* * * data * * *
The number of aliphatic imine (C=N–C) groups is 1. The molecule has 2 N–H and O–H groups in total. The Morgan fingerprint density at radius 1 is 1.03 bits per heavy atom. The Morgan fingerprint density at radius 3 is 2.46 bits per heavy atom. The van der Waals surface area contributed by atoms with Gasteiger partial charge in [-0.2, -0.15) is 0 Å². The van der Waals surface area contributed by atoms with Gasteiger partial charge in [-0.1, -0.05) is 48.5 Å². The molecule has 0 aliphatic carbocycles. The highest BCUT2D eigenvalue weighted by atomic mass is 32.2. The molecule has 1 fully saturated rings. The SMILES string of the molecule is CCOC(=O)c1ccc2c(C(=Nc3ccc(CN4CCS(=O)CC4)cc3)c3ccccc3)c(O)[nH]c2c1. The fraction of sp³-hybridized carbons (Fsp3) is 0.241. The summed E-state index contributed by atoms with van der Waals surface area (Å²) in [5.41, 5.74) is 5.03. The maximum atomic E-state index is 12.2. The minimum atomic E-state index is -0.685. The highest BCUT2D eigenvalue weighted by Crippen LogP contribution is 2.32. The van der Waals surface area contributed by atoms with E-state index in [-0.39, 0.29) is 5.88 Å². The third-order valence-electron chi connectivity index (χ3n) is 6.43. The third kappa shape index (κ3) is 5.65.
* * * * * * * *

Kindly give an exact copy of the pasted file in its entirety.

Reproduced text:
The number of aliphatic imine (C=N–C) groups is 1. The molecule has 2 N–H and O–H groups in total. The Morgan fingerprint density at radius 1 is 1.03 bits per heavy atom. The Morgan fingerprint density at radius 3 is 2.46 bits per heavy atom. The van der Waals surface area contributed by atoms with Gasteiger partial charge in [-0.2, -0.15) is 0 Å². The van der Waals surface area contributed by atoms with Gasteiger partial charge in [-0.1, -0.05) is 48.5 Å². The molecule has 0 aliphatic carbocycles. The highest BCUT2D eigenvalue weighted by atomic mass is 32.2. The molecule has 1 fully saturated rings. The SMILES string of the molecule is CCOC(=O)c1ccc2c(C(=Nc3ccc(CN4CCS(=O)CC4)cc3)c3ccccc3)c(O)[nH]c2c1. The fraction of sp³-hybridized carbons (Fsp3) is 0.241. The summed E-state index contributed by atoms with van der Waals surface area (Å²) in [5.41, 5.74) is 5.03. The maximum atomic E-state index is 12.2. The minimum atomic E-state index is -0.685. The highest BCUT2D eigenvalue weighted by Crippen LogP contribution is 2.32. The van der Waals surface area contributed by atoms with E-state index in [-0.39, 0.29) is 5.88 Å². The third-order valence-electron chi connectivity index (χ3n) is 6.43. The third kappa shape index (κ3) is 5.65.